Notre Dame WR, president Corey Robinson a 'master juggler'
The president arrived shortly after 3:30 p.m. on Friday, dressed in a black sweater and khaki pants, strolling alongside vice president Becca Blais to a podium situated next to an appropriately-placed American flag.
From the top of the Isban Auditorium, Notre Dame head football coach Brian Kelly looked out on the crowd of bulky cameras and digital recorders. For once, their lenses weren’t pointed at him.
“Corey Robinson gets his own press conference?!” the seventh-year head coach joked.
Robinson certainly deserved it. On Wednesday, the senior wide receiver and Blais — his running mate — were elected Notre Dame’s student body president and vice president, respectively. It was the first time an Irish football player had ever held the role.
Maybe that’s because the widespread perception has always been that if you play football for a Division I program, you only play football for a Division I program. Football should be your devotion. Your addiction. Your days and nights and dreams.
As Wednesday’s election proved, Robinson has never prescribed to that theory.
“The problem is that there’s almost like this barrier, especially for football and basketball,” Robinson, who will officially take office on April 1, explained. “How can you go start a non-profit? How can you go start a business? You can’t get involved with student government.
“There’s this notion or stigma that you have to only do one thing year-round, and you can’t be excellent at something if you’re passionate about two things. You have to choose one. I think we’re actually crippling a lot of our student-athletes.”
Not Robinson, though. The son of NBA Hall of Famer David Robinson has 65 catches in his three-year Irish career, and just as many interests. He plays between eight and 10 musical instruments, depending on who you ask. He excelled in four sports throughout his upbringing — football, basketball, tennis and soccer. He could see himself being a professional athlete, or a teacher, or about a dozen other things.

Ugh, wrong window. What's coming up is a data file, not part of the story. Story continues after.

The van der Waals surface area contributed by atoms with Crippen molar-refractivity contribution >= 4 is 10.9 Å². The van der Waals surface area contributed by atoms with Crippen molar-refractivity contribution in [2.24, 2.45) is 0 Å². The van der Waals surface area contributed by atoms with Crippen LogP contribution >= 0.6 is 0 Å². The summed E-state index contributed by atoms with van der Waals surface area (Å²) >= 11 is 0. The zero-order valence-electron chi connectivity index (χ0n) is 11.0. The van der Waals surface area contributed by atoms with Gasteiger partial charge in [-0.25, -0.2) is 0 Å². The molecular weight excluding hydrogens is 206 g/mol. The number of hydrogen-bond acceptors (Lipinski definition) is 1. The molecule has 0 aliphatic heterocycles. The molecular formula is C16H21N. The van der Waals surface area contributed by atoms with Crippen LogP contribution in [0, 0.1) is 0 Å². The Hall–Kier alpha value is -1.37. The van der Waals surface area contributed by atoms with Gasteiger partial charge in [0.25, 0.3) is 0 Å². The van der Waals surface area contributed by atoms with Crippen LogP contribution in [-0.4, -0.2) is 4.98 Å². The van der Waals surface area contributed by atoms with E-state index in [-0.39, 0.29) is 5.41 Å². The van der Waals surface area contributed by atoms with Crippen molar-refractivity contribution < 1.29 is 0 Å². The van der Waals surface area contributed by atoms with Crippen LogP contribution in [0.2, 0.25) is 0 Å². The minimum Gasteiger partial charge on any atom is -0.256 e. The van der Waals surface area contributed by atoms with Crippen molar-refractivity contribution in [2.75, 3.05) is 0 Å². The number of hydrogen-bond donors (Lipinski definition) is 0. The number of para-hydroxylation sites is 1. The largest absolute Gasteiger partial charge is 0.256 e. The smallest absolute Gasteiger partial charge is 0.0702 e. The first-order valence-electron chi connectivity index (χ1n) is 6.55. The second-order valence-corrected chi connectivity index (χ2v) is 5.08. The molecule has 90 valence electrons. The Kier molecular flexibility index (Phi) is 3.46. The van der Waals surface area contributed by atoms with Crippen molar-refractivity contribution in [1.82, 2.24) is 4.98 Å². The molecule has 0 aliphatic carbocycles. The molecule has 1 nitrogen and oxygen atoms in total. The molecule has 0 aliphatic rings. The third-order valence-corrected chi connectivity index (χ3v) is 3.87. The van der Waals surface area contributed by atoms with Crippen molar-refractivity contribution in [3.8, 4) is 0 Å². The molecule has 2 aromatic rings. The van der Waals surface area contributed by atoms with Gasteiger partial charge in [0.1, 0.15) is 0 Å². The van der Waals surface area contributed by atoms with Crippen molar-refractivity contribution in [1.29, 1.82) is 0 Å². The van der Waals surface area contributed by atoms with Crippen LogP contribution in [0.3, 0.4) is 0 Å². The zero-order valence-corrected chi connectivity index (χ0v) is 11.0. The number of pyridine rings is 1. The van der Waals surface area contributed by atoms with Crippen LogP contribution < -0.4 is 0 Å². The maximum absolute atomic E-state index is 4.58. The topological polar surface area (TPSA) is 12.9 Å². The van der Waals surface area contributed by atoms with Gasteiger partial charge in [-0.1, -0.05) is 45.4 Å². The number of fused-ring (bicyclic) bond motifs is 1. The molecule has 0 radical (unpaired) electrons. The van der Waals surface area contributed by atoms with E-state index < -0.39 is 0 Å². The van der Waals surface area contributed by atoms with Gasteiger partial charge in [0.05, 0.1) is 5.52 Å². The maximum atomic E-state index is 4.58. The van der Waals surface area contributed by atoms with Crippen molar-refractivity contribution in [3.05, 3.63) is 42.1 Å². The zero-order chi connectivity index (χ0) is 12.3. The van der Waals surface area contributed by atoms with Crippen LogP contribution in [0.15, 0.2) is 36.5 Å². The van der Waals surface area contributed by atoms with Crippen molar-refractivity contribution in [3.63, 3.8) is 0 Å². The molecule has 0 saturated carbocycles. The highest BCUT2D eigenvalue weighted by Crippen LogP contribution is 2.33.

For now, he’s a self-proclaimed “master juggler.”
“This past semester, I was taking 18 credits, I wrote my senior thesis, I started a non-profit, I was VP of SAAC (Student-Athletes Advisory Council) and playing football,” Robinson said. “For me, I just want to focus on two things, and that would be football and student body president, and eliminate a lot of my other commitments.”
Put it that way, and his fourth and final football season in South Bend may actually be less hectic than his last. This time around, he won’t be launching a non-profit, like the “One Shirt, One Body” initiative that donated collegiate student-athletes’ spare clothes to those in need. He won’t be taking as many classes, having already accumulated enough credits to graduate with a degree in liberal studies and sustainability before adding a minor in business economics next spring.
He can play, and he can lead. Kelly made sure of that.
“(Kelly) just wanted me to know that he needs a leader on this team,” Robinson said. “With Chris Brown leaving, Breezy was a great leader, a great friend, a great teammate. He said, ‘Corey, if you want to do this, I need you to know that I need you to come in like Breezy and fill his shoes and fill his role and really be a leader on the receiving corps.’ That’s what his main message to me was.”